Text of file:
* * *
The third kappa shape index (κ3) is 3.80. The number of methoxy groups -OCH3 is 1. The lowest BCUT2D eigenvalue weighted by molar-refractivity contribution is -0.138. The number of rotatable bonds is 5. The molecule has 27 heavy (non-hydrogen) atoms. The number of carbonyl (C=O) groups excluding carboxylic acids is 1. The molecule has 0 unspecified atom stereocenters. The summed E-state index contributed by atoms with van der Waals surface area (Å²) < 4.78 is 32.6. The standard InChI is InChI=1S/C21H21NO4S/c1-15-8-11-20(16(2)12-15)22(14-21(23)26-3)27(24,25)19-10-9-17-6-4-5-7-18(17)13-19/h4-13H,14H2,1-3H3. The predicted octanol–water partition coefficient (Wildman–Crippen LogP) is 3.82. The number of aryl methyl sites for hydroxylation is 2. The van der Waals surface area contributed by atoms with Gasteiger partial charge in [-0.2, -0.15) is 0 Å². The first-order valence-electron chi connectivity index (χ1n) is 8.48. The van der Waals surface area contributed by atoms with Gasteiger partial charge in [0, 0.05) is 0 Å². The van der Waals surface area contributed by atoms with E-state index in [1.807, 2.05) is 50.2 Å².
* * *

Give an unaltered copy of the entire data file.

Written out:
The third kappa shape index (κ3) is 3.80. The number of methoxy groups -OCH3 is 1. The lowest BCUT2D eigenvalue weighted by molar-refractivity contribution is -0.138. The number of rotatable bonds is 5. The molecule has 27 heavy (non-hydrogen) atoms. The number of carbonyl (C=O) groups excluding carboxylic acids is 1. The molecule has 0 unspecified atom stereocenters. The summed E-state index contributed by atoms with van der Waals surface area (Å²) < 4.78 is 32.6. The standard InChI is InChI=1S/C21H21NO4S/c1-15-8-11-20(16(2)12-15)22(14-21(23)26-3)27(24,25)19-10-9-17-6-4-5-7-18(17)13-19/h4-13H,14H2,1-3H3. The predicted octanol–water partition coefficient (Wildman–Crippen LogP) is 3.82. The number of aryl methyl sites for hydroxylation is 2. The van der Waals surface area contributed by atoms with Gasteiger partial charge in [-0.2, -0.15) is 0 Å². The first-order valence-electron chi connectivity index (χ1n) is 8.48. The van der Waals surface area contributed by atoms with Gasteiger partial charge in [0, 0.05) is 0 Å². The van der Waals surface area contributed by atoms with E-state index in [1.807, 2.05) is 50.2 Å².